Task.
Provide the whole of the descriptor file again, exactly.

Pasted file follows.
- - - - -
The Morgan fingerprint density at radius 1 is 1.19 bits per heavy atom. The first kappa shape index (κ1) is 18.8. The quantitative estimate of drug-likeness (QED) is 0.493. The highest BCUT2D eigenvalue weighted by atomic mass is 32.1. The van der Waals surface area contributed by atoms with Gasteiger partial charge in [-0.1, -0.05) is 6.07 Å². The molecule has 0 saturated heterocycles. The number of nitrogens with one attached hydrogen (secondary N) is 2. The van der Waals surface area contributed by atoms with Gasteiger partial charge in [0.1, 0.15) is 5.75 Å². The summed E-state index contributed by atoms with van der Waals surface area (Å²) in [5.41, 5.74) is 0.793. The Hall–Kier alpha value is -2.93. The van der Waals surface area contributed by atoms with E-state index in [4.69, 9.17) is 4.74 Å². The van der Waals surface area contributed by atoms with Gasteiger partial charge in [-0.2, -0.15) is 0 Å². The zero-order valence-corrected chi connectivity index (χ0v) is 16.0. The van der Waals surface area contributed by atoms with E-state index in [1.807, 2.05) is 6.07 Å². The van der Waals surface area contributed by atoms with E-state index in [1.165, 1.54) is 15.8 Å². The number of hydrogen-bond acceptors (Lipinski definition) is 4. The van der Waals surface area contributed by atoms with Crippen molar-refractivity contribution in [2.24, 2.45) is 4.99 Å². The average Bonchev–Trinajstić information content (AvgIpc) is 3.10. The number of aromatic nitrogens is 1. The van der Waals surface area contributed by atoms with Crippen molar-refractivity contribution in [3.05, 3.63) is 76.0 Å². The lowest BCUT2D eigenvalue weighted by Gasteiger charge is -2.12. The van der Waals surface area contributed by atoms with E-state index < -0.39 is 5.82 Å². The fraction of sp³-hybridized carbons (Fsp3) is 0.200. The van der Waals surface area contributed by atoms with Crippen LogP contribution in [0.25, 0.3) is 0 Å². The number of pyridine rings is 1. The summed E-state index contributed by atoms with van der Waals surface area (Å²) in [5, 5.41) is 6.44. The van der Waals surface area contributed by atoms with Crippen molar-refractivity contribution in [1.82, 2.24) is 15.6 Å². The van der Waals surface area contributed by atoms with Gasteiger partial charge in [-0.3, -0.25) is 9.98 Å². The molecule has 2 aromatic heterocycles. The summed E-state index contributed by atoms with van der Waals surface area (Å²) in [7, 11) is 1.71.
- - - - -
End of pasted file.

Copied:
The Morgan fingerprint density at radius 1 is 1.19 bits per heavy atom. The first kappa shape index (κ1) is 18.8. The quantitative estimate of drug-likeness (QED) is 0.493. The highest BCUT2D eigenvalue weighted by atomic mass is 32.1. The van der Waals surface area contributed by atoms with Gasteiger partial charge in [-0.1, -0.05) is 6.07 Å². The molecule has 0 saturated heterocycles. The number of nitrogens with one attached hydrogen (secondary N) is 2. The van der Waals surface area contributed by atoms with Gasteiger partial charge in [0.1, 0.15) is 5.75 Å². The summed E-state index contributed by atoms with van der Waals surface area (Å²) in [5.41, 5.74) is 0.793. The Hall–Kier alpha value is -2.93. The van der Waals surface area contributed by atoms with E-state index in [4.69, 9.17) is 4.74 Å². The van der Waals surface area contributed by atoms with Gasteiger partial charge in [-0.2, -0.15) is 0 Å². The zero-order valence-corrected chi connectivity index (χ0v) is 16.0. The van der Waals surface area contributed by atoms with E-state index in [1.807, 2.05) is 6.07 Å². The van der Waals surface area contributed by atoms with E-state index in [1.165, 1.54) is 15.8 Å². The number of hydrogen-bond acceptors (Lipinski definition) is 4. The van der Waals surface area contributed by atoms with Crippen molar-refractivity contribution in [2.24, 2.45) is 4.99 Å². The average Bonchev–Trinajstić information content (AvgIpc) is 3.10. The number of aromatic nitrogens is 1. The van der Waals surface area contributed by atoms with Crippen molar-refractivity contribution in [3.05, 3.63) is 76.0 Å². The lowest BCUT2D eigenvalue weighted by Gasteiger charge is -2.12. The van der Waals surface area contributed by atoms with E-state index < -0.39 is 5.82 Å². The fraction of sp³-hybridized carbons (Fsp3) is 0.200. The van der Waals surface area contributed by atoms with Crippen LogP contribution in [0.25, 0.3) is 0 Å². The number of pyridine rings is 1. The summed E-state index contributed by atoms with van der Waals surface area (Å²) in [5, 5.41) is 6.44. The van der Waals surface area contributed by atoms with Crippen molar-refractivity contribution in [1.82, 2.24) is 15.6 Å². The van der Waals surface area contributed by atoms with Gasteiger partial charge in [-0.3, -0.25) is 9.98 Å². The molecule has 2 aromatic heterocycles. The summed E-state index contributed by atoms with van der Waals surface area (Å²) in [7, 11) is 1.71.